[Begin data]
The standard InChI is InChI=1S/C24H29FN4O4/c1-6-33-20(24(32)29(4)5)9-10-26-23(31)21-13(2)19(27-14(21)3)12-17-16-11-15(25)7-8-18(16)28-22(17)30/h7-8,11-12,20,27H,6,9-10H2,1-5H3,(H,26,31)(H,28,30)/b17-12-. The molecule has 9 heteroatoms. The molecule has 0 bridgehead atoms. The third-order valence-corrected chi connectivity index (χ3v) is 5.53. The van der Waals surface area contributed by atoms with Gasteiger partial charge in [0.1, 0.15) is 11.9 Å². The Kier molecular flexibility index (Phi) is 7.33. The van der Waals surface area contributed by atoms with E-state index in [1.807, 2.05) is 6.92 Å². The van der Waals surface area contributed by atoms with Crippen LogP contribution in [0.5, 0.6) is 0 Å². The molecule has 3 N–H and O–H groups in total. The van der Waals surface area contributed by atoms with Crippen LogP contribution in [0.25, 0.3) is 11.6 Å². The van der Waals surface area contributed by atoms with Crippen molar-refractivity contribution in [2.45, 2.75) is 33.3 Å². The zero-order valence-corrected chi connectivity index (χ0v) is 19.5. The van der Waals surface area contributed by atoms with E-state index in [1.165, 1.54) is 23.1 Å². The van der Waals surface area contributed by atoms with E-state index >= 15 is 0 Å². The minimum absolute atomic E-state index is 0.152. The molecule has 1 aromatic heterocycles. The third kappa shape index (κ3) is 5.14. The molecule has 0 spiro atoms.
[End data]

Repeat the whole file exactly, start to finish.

The standard InChI is InChI=1S/C24H29FN4O4/c1-6-33-20(24(32)29(4)5)9-10-26-23(31)21-13(2)19(27-14(21)3)12-17-16-11-15(25)7-8-18(16)28-22(17)30/h7-8,11-12,20,27H,6,9-10H2,1-5H3,(H,26,31)(H,28,30)/b17-12-. The molecule has 9 heteroatoms. The molecule has 0 bridgehead atoms. The third-order valence-corrected chi connectivity index (χ3v) is 5.53. The van der Waals surface area contributed by atoms with Gasteiger partial charge in [0.1, 0.15) is 11.9 Å². The Kier molecular flexibility index (Phi) is 7.33. The van der Waals surface area contributed by atoms with E-state index in [1.807, 2.05) is 6.92 Å². The van der Waals surface area contributed by atoms with Crippen LogP contribution in [0.5, 0.6) is 0 Å². The molecule has 3 N–H and O–H groups in total. The van der Waals surface area contributed by atoms with Crippen LogP contribution in [0.25, 0.3) is 11.6 Å². The van der Waals surface area contributed by atoms with Crippen molar-refractivity contribution in [2.45, 2.75) is 33.3 Å². The zero-order valence-corrected chi connectivity index (χ0v) is 19.5. The van der Waals surface area contributed by atoms with E-state index in [1.165, 1.54) is 23.1 Å². The van der Waals surface area contributed by atoms with E-state index >= 15 is 0 Å². The minimum absolute atomic E-state index is 0.152. The molecule has 1 aromatic heterocycles. The third kappa shape index (κ3) is 5.14. The molecule has 0 spiro atoms.